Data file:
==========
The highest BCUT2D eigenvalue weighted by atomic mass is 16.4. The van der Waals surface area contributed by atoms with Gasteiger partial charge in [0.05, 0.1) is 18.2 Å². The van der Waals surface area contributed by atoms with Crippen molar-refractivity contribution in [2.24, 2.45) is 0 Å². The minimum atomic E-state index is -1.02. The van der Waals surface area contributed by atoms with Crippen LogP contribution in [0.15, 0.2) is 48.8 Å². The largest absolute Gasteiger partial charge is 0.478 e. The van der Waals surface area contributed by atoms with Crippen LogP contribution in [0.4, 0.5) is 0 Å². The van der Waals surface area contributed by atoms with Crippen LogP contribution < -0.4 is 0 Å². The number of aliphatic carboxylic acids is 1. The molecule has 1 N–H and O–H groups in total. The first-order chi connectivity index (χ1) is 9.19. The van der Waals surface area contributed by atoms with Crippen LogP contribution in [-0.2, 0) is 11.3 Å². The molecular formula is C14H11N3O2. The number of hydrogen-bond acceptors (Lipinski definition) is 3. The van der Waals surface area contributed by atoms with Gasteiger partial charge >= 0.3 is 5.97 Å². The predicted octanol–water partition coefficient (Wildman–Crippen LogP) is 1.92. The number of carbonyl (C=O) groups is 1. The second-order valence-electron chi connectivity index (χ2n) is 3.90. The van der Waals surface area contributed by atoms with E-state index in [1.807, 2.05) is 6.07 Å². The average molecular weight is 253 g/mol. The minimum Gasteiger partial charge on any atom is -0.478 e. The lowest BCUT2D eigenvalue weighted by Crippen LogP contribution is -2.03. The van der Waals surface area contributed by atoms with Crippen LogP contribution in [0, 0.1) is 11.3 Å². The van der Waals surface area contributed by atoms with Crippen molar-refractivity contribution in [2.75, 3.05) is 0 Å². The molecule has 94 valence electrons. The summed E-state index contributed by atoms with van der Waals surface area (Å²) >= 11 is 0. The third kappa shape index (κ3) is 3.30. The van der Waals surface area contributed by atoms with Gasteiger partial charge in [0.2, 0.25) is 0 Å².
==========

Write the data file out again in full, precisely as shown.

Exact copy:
The highest BCUT2D eigenvalue weighted by atomic mass is 16.4. The van der Waals surface area contributed by atoms with Gasteiger partial charge in [0.05, 0.1) is 18.2 Å². The van der Waals surface area contributed by atoms with Crippen molar-refractivity contribution in [2.24, 2.45) is 0 Å². The minimum atomic E-state index is -1.02. The van der Waals surface area contributed by atoms with Crippen LogP contribution in [0.15, 0.2) is 48.8 Å². The largest absolute Gasteiger partial charge is 0.478 e. The van der Waals surface area contributed by atoms with Crippen LogP contribution in [0.4, 0.5) is 0 Å². The van der Waals surface area contributed by atoms with Crippen LogP contribution < -0.4 is 0 Å². The number of aliphatic carboxylic acids is 1. The molecule has 1 N–H and O–H groups in total. The first-order chi connectivity index (χ1) is 9.19. The van der Waals surface area contributed by atoms with Crippen LogP contribution in [-0.2, 0) is 11.3 Å². The molecular formula is C14H11N3O2. The number of hydrogen-bond acceptors (Lipinski definition) is 3. The van der Waals surface area contributed by atoms with Gasteiger partial charge >= 0.3 is 5.97 Å². The predicted octanol–water partition coefficient (Wildman–Crippen LogP) is 1.92. The number of carbonyl (C=O) groups is 1. The second-order valence-electron chi connectivity index (χ2n) is 3.90. The van der Waals surface area contributed by atoms with E-state index in [1.807, 2.05) is 6.07 Å². The average molecular weight is 253 g/mol. The minimum Gasteiger partial charge on any atom is -0.478 e. The lowest BCUT2D eigenvalue weighted by Crippen LogP contribution is -2.03. The van der Waals surface area contributed by atoms with Crippen LogP contribution in [0, 0.1) is 11.3 Å². The van der Waals surface area contributed by atoms with Crippen molar-refractivity contribution in [2.75, 3.05) is 0 Å². The molecule has 94 valence electrons. The summed E-state index contributed by atoms with van der Waals surface area (Å²) >= 11 is 0. The third kappa shape index (κ3) is 3.30. The van der Waals surface area contributed by atoms with Gasteiger partial charge in [0.2, 0.25) is 0 Å².